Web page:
The Supreme Court decision in United States v. Cooley in fact embraced the argument advanced by Native women. Breyer wrote that Congress has repeatedly supported tribal sovereignty, recognizing the right for their law enforcement agencies to enter into agreements with other sovereigns to address “gaps in policing authority” on reservations.

“To the contrary, in our view, existing legislation and executive action appear to operate on the assumption that tribes have retained this authority,” Breyer wrote in refuting Cooley’s attempts to undermine tribal sovereignty.

The ruling is a victory for the federal government, whose prosecutors have been pursuing charges against Cooley based on his activity on the Crow Reservation. According to the indictment, he’s being accused of one count of possession with intent to distribute methamphetamine and one count of possession of a firearm in furtherance of a drug trafficking crime.

By relying on his status as a non-Indian, Cooley had convinced a federal judge to suppress the evidence uncovered as a result of the stop and search initiated by the Crow police officer. Without proof of drug trafficking and the firearm, the U.S. Attorney’s Office in Montana would have little to go on so the Department of Justice appealed the ruling to a higher-level court.

Rather than resolving the matter, the dispute gained even more significance when the 9th Circuit Court of Appeals affirmed the granting of Cooley’s motion to suppress the evidence. The outcome thus spread the impacts across Indian Country, setting precedent for tribal sovereignty on more than 100 reservations in several Western states.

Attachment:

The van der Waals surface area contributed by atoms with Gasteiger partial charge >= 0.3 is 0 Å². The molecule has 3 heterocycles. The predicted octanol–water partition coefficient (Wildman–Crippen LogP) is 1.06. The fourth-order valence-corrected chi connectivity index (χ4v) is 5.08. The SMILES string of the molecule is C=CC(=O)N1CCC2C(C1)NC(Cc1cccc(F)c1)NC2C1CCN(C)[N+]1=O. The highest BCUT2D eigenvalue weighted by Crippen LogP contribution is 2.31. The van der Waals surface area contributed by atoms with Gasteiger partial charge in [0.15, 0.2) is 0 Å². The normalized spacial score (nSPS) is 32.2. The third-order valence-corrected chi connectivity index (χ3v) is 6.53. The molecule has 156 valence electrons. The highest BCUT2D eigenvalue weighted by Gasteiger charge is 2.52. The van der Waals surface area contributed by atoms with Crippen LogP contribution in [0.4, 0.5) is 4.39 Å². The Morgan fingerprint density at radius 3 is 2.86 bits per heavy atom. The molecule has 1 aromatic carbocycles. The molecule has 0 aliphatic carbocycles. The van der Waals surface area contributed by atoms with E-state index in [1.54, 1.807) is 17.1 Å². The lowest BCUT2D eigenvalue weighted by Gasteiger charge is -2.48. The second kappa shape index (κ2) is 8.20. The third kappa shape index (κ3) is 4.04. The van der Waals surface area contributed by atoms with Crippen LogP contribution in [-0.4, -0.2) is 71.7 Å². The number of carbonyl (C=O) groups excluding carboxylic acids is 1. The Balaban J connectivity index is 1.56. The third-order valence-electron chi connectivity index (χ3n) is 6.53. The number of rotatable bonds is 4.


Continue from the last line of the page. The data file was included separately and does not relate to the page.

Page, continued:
The Crow Reservation in Montana. Photo: Montanabw

The 9th Circuit’s ruling was also problematic for the U.S. government because it attempted to lay out “standards” for tribal officers who encounter a person who may or not be Indian. The Supreme Court, as the highest court in the land, effectively rebuked these guidelines on Tuesday, holding that they would encourage lying and that they were fundamentally unclear.

“Those standards require tribal officers first to determine whether a suspect is non-Indian and, if so, allow temporary detention only if the violation of law is ‘apparent,’” Breyer wrote in the decision. “The first requirement, even if limited to asking a single question, would produce an incentive to lie.”

The second requirement — that the violation of law be ‘apparent’ — introduces a new standard into search and seizure law. Whether, or how, that standard would be met is not obvious,” Breyer continued.